Saturday, March 31, 2012

"The Artist" Reinvents Silent Pictures

O.K. I didn't want to like "The Artist." I've had it up to here with Hollywood remakes. Even Broadway is adapting Hollywood blockbusters for the stage. Is there an original idea out there! At the last Screenwriting Expo, more than one manager insisted that to break into the biz, you should take an old story and put a new twist on it. And to be honest, it worked reasonably well for the Cinderella remake, "Enchanted." (Though the over the top Alladin climax was a mess.)

So I should be morally opposed to, "The Artist," because it puts two old stories together – the over done, "A Star is Born" and "Singing in the Rain." Bigger-than-life movie star George Valentin (Best Actor Oscar winner Jean Dujarin) fades into oblivion with the decline of silent pictures as his young love interest, Peppy Miller, (the lovely Bérénice Bejohe) rises to stardom with the talkies.

French director (Best Director winner) Michel Hazanavicius chose to make a black and white silent picture. I'll admit here that I'm not a big fan of silent movies because I can't stand the fake, theatrical posturing and mugging. But, "The Artist" transcends the limitations of the silent form. Michel reinvents silent pictures by using a naturalistic acting style, exquisite cinematography, and modern storytelling devices such as opening with a silent film within a silent film. But what really makes it stand out are the clever, charming moments. In one touching moment, Peppy snuggles up to Valentin's jacket on the coat rack as if she is embracing the man. The actress is so totally invested in the hug that when Valentin catches her, he flashes a surprised, then amused grin that lights up his whole face. Sigh. Did I mention the incredible chemistry between these two charismatic actors?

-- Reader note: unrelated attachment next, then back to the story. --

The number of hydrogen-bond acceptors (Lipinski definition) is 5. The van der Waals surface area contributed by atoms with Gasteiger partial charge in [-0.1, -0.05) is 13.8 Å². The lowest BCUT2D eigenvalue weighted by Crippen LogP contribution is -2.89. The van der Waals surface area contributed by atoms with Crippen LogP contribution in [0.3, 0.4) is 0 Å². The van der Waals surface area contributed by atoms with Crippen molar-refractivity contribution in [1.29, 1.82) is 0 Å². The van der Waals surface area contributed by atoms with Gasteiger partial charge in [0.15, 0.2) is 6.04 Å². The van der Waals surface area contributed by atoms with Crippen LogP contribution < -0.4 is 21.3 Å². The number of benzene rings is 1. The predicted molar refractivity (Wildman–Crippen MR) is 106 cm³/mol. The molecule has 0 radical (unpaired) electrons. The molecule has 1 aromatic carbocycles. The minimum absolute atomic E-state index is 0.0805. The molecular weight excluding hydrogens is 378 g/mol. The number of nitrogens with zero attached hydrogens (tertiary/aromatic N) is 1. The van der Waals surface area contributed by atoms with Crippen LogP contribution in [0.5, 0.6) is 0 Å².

A Facebook friend complained that Dujarin won best actor without uttering a word of dialogue. (Did he actually see the film?) But, as they taught us in Film 101, a movie is moving pictures. You should be able to understand the story with the sound turned off. Jean Dujarin, as George Valentin, goes through a full character arch from arrogance to falling in love to hitting rock bottom without the crutch of dialogue. And he kept me engaged in every scene. And he can tap dance! I'd say the Oscar was well deserved.

"The Artist" is more than a homage to the silent film era, it transcends the form. It presents a universal theme: When the old ways no longer work, ego may hinder us from adapting to the new ways, but in the end love conquers all.

It's not hard to see why it won Best Picture. You can see the love in every frame.

Movie blessings!
Jana Segal


Lisabeth said...

Great review, Jana. I too, was skeptical of appreciating this film. While in Ann Arbor, my father insisted that Sophia and I go see it at the old State Theater. We loved it! Every frame was exquisite.

Janet Riehl said...


"The Artist" is exquisitely made and acted. It's currently on my top ten favorite movie list.

There aren't that many themes, really, in the world. It's all how it's executed, as you say so well in your review.

Janet Riehl

Janet Riehl said...

Of last year's movies, "The Artist" was the one that caught my heart and mind. And, frame-by-frame the cuts and everything were exquisite.

At the level of craft alone, "The Artist" was extraordinary.

The way color and sound were used as punctuation marks was masterful. I'm still in awe. This is real movie making!

Janet Riehl